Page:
It was to be the last ill omen Anderson would encounter. Beginning with “Darjeeling,” a movie shot in India on a train, Anderson and his collaborators became even more meticulous in their pre-production planning — scouting and storyboarding and then taking those drawings and editing them into animatic scenes. The process becomes a precise road map for all departments, resulting in a rigor that, Anderson’s longtime producer Jeremy Dawson says, allows them to “never have to light a wall or room we don’t see or build the sets more than a few inches beyond where we need them.”
“All of these things save money and resources and make the shoot day focused on creativity and performances rather than logistics,” Dawson adds.
The films that have followed — the beautiful love story “Moonrise Kingdom” and now “Budapest” — are no less ingenious, charming and distinctly Wes Anderson creations, but there’s a richness of feeling beneath it all that has deepened too. Audiences took notice. “Moonrise” became Anderson’s biggest hit in a decade, and then “Budapest” turned into his most commercially successful film, grossing $175 million worldwide.
Both movies sport prominent connections with Anderson’s longtime girlfriend, Lebanese writer-illustrator Juman Malouf. Anderson dedicated “Moonrise” to Malouf and made “Budapest’s” bellhop, Zero, hail from her part of the world. “We’ve been together for many, many years, so her whole family background is my family background to me,” Anderson says. “That’s why this character is an Arab in the first place. Or a mixture of Arab and Jew.”
Anderson feels good about his recent success but notes that “you’d have to be pretty green to not be aware that it can blow over in about 15 seconds.” He’s working on two scripts, one a stop-motion animated film that he’s been writing with frequent collaborators Roman Coppola and Jason Schwartzman, lately working on train trips between New York and Los Angeles. (“It’s a thing I’ve found,” Anderson says. “Trains make for a great work environment. There’s no possibility of interruption.”) The other project is a live-action feature where, Anderson says, “the ingredients are there, but I haven’t stirred them around yet.”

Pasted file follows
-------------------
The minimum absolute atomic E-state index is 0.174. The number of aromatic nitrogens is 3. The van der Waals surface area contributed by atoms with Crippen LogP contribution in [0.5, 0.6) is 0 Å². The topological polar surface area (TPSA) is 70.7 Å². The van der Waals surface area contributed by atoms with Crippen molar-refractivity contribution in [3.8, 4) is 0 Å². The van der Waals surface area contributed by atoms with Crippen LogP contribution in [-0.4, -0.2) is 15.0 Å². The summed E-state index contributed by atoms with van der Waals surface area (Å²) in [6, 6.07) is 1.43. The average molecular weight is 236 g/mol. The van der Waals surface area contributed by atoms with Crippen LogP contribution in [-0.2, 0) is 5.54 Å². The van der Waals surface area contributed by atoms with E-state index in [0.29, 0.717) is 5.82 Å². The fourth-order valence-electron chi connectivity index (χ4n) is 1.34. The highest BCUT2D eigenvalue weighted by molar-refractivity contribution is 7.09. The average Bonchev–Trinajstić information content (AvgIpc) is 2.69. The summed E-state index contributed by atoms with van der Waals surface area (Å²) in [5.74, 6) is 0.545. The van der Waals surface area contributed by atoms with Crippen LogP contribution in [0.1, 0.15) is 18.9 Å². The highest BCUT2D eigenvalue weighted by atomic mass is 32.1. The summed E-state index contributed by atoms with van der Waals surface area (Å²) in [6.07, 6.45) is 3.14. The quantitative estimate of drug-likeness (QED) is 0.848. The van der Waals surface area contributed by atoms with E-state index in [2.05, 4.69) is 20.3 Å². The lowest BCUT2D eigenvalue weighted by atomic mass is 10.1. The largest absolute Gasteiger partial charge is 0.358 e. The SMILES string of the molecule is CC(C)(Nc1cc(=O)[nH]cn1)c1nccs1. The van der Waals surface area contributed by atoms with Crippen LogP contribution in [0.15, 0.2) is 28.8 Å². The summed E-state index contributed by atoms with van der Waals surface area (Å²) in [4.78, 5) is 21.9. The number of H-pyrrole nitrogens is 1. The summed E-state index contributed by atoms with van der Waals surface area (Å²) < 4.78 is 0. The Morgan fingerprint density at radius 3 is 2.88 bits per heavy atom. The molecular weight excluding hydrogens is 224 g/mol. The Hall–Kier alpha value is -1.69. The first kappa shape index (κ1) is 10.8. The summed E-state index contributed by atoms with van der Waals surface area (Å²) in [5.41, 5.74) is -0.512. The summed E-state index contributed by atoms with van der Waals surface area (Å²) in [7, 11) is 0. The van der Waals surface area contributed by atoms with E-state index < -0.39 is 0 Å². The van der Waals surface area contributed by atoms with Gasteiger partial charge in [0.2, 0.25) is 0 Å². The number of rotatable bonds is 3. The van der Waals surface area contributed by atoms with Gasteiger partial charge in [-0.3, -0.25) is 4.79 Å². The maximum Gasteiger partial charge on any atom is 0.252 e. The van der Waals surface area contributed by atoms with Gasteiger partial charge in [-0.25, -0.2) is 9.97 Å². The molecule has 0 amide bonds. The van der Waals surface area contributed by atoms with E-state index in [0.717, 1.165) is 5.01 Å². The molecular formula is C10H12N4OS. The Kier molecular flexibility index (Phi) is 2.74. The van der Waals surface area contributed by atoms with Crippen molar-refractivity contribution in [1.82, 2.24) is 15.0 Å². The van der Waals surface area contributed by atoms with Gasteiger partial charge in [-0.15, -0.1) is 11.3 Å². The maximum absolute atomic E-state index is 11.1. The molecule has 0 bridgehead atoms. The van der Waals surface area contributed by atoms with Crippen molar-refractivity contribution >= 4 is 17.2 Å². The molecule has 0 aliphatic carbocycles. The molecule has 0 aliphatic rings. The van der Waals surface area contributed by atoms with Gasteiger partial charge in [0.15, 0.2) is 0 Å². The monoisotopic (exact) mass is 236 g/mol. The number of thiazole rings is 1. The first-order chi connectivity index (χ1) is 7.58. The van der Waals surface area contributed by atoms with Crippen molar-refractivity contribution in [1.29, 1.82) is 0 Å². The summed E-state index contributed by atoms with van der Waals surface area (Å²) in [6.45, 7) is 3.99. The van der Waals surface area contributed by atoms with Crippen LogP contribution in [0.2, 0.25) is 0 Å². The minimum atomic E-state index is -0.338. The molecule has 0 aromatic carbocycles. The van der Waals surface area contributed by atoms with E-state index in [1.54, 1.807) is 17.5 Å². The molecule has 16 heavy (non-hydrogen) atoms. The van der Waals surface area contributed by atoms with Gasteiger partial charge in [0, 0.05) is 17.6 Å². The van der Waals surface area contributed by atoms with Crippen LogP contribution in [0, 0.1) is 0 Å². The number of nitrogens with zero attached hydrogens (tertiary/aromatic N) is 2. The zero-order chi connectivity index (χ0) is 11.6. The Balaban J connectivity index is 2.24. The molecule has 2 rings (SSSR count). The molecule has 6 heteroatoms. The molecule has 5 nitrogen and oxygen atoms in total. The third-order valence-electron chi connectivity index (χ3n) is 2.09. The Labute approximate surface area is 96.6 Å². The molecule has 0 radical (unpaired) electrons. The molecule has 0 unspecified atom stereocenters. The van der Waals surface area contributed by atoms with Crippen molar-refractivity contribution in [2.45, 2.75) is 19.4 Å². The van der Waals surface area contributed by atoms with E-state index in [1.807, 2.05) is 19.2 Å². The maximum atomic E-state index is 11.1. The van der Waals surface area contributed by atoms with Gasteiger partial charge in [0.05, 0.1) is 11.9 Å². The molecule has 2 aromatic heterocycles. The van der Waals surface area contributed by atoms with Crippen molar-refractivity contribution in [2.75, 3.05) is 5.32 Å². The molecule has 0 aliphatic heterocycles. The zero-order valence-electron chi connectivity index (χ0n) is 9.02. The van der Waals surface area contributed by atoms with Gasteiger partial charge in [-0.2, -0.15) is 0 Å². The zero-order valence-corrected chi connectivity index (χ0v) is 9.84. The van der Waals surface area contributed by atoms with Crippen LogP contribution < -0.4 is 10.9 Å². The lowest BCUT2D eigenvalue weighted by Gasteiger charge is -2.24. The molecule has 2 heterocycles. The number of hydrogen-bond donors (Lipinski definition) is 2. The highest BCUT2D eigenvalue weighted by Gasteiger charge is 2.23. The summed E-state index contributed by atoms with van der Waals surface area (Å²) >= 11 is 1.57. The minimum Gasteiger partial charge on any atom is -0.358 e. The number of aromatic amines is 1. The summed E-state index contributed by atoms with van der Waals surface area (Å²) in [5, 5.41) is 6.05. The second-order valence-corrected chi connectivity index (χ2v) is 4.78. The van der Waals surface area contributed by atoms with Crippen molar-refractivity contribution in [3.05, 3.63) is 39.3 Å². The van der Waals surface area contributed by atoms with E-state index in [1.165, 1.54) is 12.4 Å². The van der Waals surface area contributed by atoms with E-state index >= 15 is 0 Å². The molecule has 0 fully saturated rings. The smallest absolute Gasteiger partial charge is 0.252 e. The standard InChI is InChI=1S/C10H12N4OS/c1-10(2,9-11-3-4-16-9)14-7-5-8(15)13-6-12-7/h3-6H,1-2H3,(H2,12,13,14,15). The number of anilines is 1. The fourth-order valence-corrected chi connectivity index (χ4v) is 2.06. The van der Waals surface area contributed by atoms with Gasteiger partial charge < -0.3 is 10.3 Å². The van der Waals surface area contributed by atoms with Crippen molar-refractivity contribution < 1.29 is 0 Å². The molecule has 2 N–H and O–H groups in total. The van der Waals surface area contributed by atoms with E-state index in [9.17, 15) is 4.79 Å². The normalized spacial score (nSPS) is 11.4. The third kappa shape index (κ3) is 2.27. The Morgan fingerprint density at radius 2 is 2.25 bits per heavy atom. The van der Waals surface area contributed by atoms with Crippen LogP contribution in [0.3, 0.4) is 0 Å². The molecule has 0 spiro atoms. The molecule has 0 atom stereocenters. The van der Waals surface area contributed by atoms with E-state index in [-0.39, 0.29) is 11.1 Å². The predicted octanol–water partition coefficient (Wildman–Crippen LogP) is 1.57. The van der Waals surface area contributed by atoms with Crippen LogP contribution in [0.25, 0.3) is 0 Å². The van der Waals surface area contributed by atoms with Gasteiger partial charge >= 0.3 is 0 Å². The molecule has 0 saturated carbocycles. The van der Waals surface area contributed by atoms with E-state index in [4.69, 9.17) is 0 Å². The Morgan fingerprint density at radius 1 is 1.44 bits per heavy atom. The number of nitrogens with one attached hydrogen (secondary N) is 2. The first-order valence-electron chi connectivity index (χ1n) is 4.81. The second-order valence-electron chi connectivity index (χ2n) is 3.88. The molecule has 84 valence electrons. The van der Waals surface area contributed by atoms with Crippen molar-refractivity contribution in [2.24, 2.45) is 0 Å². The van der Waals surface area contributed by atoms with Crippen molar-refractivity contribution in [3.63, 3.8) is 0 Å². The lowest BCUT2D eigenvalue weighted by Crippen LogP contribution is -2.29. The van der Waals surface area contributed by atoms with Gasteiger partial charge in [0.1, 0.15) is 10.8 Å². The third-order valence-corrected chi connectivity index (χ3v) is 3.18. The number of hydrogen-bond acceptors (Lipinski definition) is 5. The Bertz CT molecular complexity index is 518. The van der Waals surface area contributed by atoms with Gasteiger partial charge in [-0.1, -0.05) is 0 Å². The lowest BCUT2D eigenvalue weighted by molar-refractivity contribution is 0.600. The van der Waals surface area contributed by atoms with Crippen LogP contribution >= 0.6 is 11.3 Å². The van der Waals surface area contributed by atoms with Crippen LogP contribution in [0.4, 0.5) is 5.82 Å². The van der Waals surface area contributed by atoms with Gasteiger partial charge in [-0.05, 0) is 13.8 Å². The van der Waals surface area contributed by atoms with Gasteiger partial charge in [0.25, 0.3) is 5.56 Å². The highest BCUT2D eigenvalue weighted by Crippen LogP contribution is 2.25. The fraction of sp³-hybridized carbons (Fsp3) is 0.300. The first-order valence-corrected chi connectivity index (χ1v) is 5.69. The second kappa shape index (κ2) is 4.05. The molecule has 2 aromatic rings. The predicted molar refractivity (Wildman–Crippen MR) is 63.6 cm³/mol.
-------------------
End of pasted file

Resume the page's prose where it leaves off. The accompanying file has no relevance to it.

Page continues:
One thing he won’t be doing, contrary to reports, is building a theme park with Devo co-founder and frequent Anderson composer Mark Mothersbaugh. Anderson recently wrote a foreword to a book on Mothersbaugh’s art, laying out a vision that included “hundreds of animatronic characters and creatures, rides through vast invented landscapes and buildings, extensive galleries of textiles and sculptures, plus an ongoing original music score piped in everywhere.”
“I thought it was clear that it was a metaphor, but somehow it got out that it was a genuine project I was trying to get funded,” Anderson says, laughing, later adding that Mothersbaugh has been approached by potential financial backers since the whimsical notion broke.
Because he’s as much a movie fan as anyone, Anderson is looking forward to the Oscars on Sunday on one level, because it affords him the chance to meet people he has long admired.
“I had never laid eyes on Clint Eastwood until this talk we did with the Directors Guild the other day,” Anderson says. “I asked him a lot of questions. I didn’t get any answers, but sitting between him and Rick [‘Boyhood’ director Richard Linklater] was like being between the two least stressful people I’ve ever met in my life. People could hit them with just about anything and they would calmly handle it.”
Even acceptance speeches?
“If you could put me between those two guys at the Oscars ... well, I’d still be tense, but maybe just a little less so,” he says.
Inside the business of entertainment
The Wide Shot brings you news, analysis and insights on everything from streaming wars to production — and what it all means for the future.
You may occasionally receive promotional content from the Los Angeles Times.